If you suffered from an injury that was caused by another person’s negligence, you might have an interest in filing a lawsuit. But there are a few details that can prevent you from successfully filing, and one of them is the statute of limitations.
By filing after the statute of limitations expires, you could be throwing out thousands of dollars in compensation. Learn more about the timeline for filing and how it can keep you from compensation.
What is New York’s Statute of Limitations?
In New York, the statute of limitations gives most people three years to file a personal injury claim. But it’s not as simple as you might think. The statute varies depending on your type of accident. Most accidents have three-year deadlines, but some have shorter or longer deadlines.
For instance, civil assault has a statute of limitations of one year. Burglary could have a deadline of two years or five years, depending on the details of the incident. Meanwhile, medical malpractice claims have a deadline of two years and six months.
When Does the Clock Start Ticking?
In most cases, the statute of limitations starts at the time of the incident. As soon as the person experiences the harm, the clock starts ticking. There are some exceptions to this.
For instance, a medical malpractice victim might not realize their doctor misdiagnosed them until one year after their initial treatment. Because they were unaware of the personal injury until a later date, the statute of limitations starts on the date of discovery of injury.
Exceptions to the Deadline
There are several exceptions to the statute of limitations. As mentioned above, you may be unaware of an injury until after the day of the incident. This gives you some leeway.
Another exception is made for incidents involving minors. If the injured individual or suing individual is a minor, they have more time to file. You can’t expect a 12 year old to understand personal injury claims. So, the court does not begin the clock until the minor turns 18. On their 18th birthday, the statute of limitations kicks in. The only exception to this rule is for medical malpractice cases. Regardless of the victim’s age, a malpractice claim cannot be filed for longer than ten years after the injury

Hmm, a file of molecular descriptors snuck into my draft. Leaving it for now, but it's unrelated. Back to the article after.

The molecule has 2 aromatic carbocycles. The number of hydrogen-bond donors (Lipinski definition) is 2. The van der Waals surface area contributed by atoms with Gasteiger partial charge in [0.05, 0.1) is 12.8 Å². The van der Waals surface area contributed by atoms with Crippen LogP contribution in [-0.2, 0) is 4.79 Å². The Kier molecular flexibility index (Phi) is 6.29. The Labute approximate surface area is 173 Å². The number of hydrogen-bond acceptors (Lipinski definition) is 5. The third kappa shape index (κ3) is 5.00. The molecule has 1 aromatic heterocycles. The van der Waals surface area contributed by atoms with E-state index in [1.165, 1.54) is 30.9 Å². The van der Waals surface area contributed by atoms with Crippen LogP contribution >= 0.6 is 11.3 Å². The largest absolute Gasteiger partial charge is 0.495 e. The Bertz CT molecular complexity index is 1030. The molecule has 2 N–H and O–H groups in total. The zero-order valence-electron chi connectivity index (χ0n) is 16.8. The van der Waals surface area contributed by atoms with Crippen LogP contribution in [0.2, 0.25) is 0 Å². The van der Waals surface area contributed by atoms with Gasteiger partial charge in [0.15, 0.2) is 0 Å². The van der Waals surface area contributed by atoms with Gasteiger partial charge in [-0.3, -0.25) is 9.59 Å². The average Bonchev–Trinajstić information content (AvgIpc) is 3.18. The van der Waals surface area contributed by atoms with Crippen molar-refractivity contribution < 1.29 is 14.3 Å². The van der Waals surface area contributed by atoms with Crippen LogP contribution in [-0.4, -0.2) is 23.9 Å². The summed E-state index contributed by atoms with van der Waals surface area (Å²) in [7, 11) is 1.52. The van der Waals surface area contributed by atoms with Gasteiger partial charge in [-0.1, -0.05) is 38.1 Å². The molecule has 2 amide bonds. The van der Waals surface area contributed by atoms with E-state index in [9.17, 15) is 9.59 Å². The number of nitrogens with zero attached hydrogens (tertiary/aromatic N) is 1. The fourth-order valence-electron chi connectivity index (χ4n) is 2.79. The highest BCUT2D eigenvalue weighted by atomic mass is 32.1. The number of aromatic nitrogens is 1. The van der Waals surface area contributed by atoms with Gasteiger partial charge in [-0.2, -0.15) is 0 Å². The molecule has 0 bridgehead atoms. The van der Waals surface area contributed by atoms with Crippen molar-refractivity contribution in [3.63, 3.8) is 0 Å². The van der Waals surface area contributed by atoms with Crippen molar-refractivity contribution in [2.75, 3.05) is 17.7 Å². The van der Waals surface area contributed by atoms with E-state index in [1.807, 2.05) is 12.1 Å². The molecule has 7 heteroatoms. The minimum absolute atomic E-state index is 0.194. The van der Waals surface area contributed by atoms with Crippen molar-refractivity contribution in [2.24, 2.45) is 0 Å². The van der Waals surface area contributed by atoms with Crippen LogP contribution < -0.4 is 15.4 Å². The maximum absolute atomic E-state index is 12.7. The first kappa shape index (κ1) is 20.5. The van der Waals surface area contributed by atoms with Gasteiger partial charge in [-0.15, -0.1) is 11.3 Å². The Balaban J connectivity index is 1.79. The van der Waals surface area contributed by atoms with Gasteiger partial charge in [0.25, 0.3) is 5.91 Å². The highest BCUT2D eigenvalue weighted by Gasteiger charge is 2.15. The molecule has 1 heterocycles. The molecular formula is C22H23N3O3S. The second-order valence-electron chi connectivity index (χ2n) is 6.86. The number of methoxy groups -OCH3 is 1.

Finally, there’s the complicated matter of a worker’s compensation claim. Many workers don’t realize they had a serious injury until long after the initial injury. Consider this example. A construction worker hurts their hand on the job site. They report the incident to their supervisor, but the pain is tolerable. Over the next year, the injury starts to have lingering effects and work becomes impossible.
In this scenario, the worker has more time to file the claim. They were unaware of the full extent of the injury. With 176,167 worker’s compensation claims in New York during 2017, this is a more common scenario than you might think.
How Can a Lawyer Help?
Regardless of when your injury occurred, you should speak with an experienced attorney. They can tell you more about the statute of limitations in New York. Although you may think your clock expired, you could still have time.
Additionally, your lawyer can get the process started. Personal injury claims are complex legal matters. Your personal injury lawyer can do all the work. Then, you can reap the benefits.